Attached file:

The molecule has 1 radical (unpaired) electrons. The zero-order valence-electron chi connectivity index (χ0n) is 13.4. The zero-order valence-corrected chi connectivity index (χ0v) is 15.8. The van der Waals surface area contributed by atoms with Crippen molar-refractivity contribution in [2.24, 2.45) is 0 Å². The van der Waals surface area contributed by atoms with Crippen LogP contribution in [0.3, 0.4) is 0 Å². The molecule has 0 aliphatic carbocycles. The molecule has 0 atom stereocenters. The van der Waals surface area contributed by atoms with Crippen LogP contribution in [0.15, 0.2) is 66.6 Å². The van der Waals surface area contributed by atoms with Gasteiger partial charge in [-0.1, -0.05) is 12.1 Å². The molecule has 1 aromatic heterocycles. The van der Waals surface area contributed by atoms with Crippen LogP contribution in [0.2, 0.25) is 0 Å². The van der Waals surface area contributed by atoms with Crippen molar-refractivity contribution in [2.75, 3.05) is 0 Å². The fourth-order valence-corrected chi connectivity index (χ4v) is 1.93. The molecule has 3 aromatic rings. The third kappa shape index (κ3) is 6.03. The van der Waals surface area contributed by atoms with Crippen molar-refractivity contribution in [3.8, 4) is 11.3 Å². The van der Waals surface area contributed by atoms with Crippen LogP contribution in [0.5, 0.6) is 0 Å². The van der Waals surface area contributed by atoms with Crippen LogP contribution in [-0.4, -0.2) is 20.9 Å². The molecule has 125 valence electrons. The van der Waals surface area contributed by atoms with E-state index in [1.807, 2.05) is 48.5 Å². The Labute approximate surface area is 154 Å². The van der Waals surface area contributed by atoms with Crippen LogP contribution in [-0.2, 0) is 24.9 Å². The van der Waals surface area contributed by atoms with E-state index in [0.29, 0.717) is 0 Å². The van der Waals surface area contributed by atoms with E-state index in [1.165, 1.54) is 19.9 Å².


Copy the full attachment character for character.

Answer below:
The molecule has 1 radical (unpaired) electrons. The zero-order valence-electron chi connectivity index (χ0n) is 13.4. The zero-order valence-corrected chi connectivity index (χ0v) is 15.8. The van der Waals surface area contributed by atoms with Crippen molar-refractivity contribution in [2.24, 2.45) is 0 Å². The van der Waals surface area contributed by atoms with Crippen LogP contribution in [0.3, 0.4) is 0 Å². The molecule has 0 aliphatic carbocycles. The molecule has 0 atom stereocenters. The van der Waals surface area contributed by atoms with Crippen LogP contribution in [0.15, 0.2) is 66.6 Å². The van der Waals surface area contributed by atoms with Gasteiger partial charge in [-0.1, -0.05) is 12.1 Å². The molecule has 1 aromatic heterocycles. The van der Waals surface area contributed by atoms with Crippen LogP contribution in [0.2, 0.25) is 0 Å². The van der Waals surface area contributed by atoms with Crippen molar-refractivity contribution in [2.75, 3.05) is 0 Å². The fourth-order valence-corrected chi connectivity index (χ4v) is 1.93. The molecule has 3 aromatic rings. The third kappa shape index (κ3) is 6.03. The van der Waals surface area contributed by atoms with Crippen molar-refractivity contribution in [3.8, 4) is 11.3 Å². The van der Waals surface area contributed by atoms with Crippen LogP contribution in [0.5, 0.6) is 0 Å². The van der Waals surface area contributed by atoms with Crippen LogP contribution in [-0.4, -0.2) is 20.9 Å². The molecule has 125 valence electrons. The van der Waals surface area contributed by atoms with E-state index in [1.807, 2.05) is 48.5 Å². The Labute approximate surface area is 154 Å². The van der Waals surface area contributed by atoms with Crippen LogP contribution in [-0.2, 0) is 24.9 Å². The van der Waals surface area contributed by atoms with E-state index in [0.29, 0.717) is 0 Å². The van der Waals surface area contributed by atoms with E-state index in [1.165, 1.54) is 19.9 Å².